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Helping you understand chemistry topics from A-Level and Advanced Higher. If you want to demystify chemistry, yearn for a simpler explanation and want to hear all the tips that will help you at exam time you're at the right place. I'm a chemistry tutor who is used to explaining chemistry in simpler terms, and I love to use an analogy to help with the understanding. Each episode tackles a topic, explaining it as simply as possible - well it is chemistry! The end of episode summary will make s ...
 
Learn Chemistry with Chemistry Notes Info at https://www.ChemistryNotesInfo.com. ChemistryNotesInfo.Com: Your Chemistry Tutor for Chemistry Study. Innovative Online Education Classes for 9, 10, 11, 12, Degree Courses, BSc, MSc. You can also Learn Topics like Spectroscopy, Physical Chemistry, Organic Chemistry, Inorganic Chemistry, Science, College Chemistry. With this Chemistry Podcast you also learn Science Chemistry Terminology, Science Quiz, Chemistry Test, Experiments, Basic to Advance Chem
 
Chemistry is everywhere, and involves everything. But how did chemistry get to be what it is? I'm Steve Cohen, a chemist and writer, bringing you The History of Chemistry. This podcast explores the development of chemistry from prehistoric times to the present, including the people and societies who made chemistry what it is today. The History of Chemistry is for you, whether you hated chemistry in high school, or got a PhD in inorganic chemistry. We'll explore how chemistry affected art, mu ...
 
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Clinical Chemistry Podcast

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Clinical Chemistry Podcast

American Association for Clinical Chemistry

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This free monthly podcast is offered by Clinical Chemistry. Clinical Chemistry is the leading forum for peer-reviewed, original research on innovative practices in today's clinical laboratory. In addition to being the most cited journal in the field, Clinical Chemistry has the highest Impact Factor (7.292 in 2019) among journals of clinical chemistry, clinical (or anatomic) pathology, analytical chemistry, and the subspecialties, such as transfusion medicine and clinical microbiology.
 
The audio magazine of WACKER shows the many exciting roles chemistry plays in everyday life. Each instalment will give you interesting insights into how chemistry ensures perfectly functioning products in all areas of life. Whether it is drugs, computers, cleaning agents, clothing or toys - WACKER products play a vital role almost everywhere. More: www.wacker.com/podcast
 
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Check out the Chemistry Made Simple academy In this episode: Which atoms combine using ionic bonds How ions are formed How ionic bonds are formed Properties of ionic compounds Find out more about the Chemistry Made Simple academy Contact me: Instagram @chemistrymadesimple Email Matthew@ChemistryMadeSimple.net Join the discussion at the Chemistry Ma…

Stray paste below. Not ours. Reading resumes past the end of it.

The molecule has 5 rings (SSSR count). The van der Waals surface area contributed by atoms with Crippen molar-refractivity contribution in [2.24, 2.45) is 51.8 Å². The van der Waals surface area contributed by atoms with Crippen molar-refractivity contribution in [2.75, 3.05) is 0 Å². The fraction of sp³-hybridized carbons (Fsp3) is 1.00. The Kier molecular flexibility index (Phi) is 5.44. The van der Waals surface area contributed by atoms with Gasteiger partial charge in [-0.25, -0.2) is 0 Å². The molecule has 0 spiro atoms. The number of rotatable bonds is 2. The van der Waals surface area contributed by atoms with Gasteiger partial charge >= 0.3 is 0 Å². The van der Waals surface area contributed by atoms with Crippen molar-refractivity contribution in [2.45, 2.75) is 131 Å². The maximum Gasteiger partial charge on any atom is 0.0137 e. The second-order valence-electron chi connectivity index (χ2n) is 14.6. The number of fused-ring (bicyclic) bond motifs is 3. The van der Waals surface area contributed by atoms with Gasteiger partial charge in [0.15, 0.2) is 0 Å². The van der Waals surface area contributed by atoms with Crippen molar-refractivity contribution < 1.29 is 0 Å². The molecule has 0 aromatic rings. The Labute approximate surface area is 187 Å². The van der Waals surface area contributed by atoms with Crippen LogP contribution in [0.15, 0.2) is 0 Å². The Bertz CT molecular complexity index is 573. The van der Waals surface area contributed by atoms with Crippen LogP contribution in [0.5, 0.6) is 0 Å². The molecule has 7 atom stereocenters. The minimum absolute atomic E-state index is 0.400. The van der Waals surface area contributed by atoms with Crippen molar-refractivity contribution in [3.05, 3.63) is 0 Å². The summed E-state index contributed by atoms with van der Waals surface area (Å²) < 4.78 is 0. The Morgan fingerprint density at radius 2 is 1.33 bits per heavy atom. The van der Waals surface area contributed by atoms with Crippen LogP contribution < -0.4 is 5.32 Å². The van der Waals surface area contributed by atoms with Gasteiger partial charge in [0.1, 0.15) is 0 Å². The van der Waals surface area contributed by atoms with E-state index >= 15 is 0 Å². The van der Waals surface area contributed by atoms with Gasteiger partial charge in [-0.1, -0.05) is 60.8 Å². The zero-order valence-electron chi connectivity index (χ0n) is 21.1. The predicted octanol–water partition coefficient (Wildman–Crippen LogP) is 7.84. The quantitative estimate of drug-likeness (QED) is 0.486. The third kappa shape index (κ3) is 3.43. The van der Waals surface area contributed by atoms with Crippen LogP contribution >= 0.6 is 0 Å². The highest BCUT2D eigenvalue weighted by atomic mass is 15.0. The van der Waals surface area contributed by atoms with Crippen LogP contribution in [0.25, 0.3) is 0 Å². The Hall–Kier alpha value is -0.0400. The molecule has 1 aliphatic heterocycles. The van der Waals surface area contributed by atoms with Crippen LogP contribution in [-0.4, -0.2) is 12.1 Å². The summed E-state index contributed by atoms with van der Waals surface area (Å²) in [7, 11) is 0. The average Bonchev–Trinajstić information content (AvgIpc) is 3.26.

In which we discuss Jöns Jakob Berzelius and his work. We also take a short detour to hear what US Presidents John Adams and Thomas Jefferson thought about chemistry. We mention the first female Swedish chemist, Anna Sundström. We continue with the conundrum of atomic weights, but the rule of Dulong and Petit helps this to a degree. Support the sho…
 
Patients, caregivers, and their communities are at the center of our work, and nobody is a better advocate for these individuals than Sally Schaeffer our, VP of Community Engagement Strategy. In this episode, Sally tells her heartbreaking yet inspiring story of advocating for Sudden Unexpected Death in Epilepsy (SUDEP), learning how to be there for…
 
Bonus Episode: Question and Response 32 In this month's bonus episode, Melissa and Jam respond to comments and questions about CO2 and mosquitos, sand, light scattering, cooking eggs, and more! Like the show? Buy us a coffee to help keep our show going AND free. Want to start your own podcast? Use Transistor and you'll have the best podcast platfor…
 
This month, Stereo Chemistry is sharing an episode of the podcast ChemConvos featuring an interview with materials scientist, self-described “Raman spectroscopy enthusiast,” and prolific Wikipedia editor Jess Wade. On ChemConvos, hosts Henry Powell-Davies and Medina Afandiyeva seek to uncover the story behind the scientist. In this episode, the tri…
 
CHEMISTRY NOTES INFO PODCAST ON COORDINATION COMPOUNDS ANND COORDINATION CHEMISTRY www.Sandhuvalueinvesting.blogspot.com www.ChemistryNotesInfo.com search on Social Media @ChemistryNotesInfo https://www.chemistrynotesinfo.com/2019/08/coordination-compounds-class-12.html Join us at Telegram https://t.me/chemistrynotesinfo #CoordinationChemistry #Coo…
 
Check out the Chemistry Made Simple academy In this episode: Why do atoms form chemical bonds? How do atoms for chemical bonds? The three types of chemical bond Find out more about the Chemistry Made Simple academy Contact me: Instagram @chemistrymadesimple Email Matthew@ChemistryMadeSimple.net Join the discussion at the Chemistry Made Simple podca…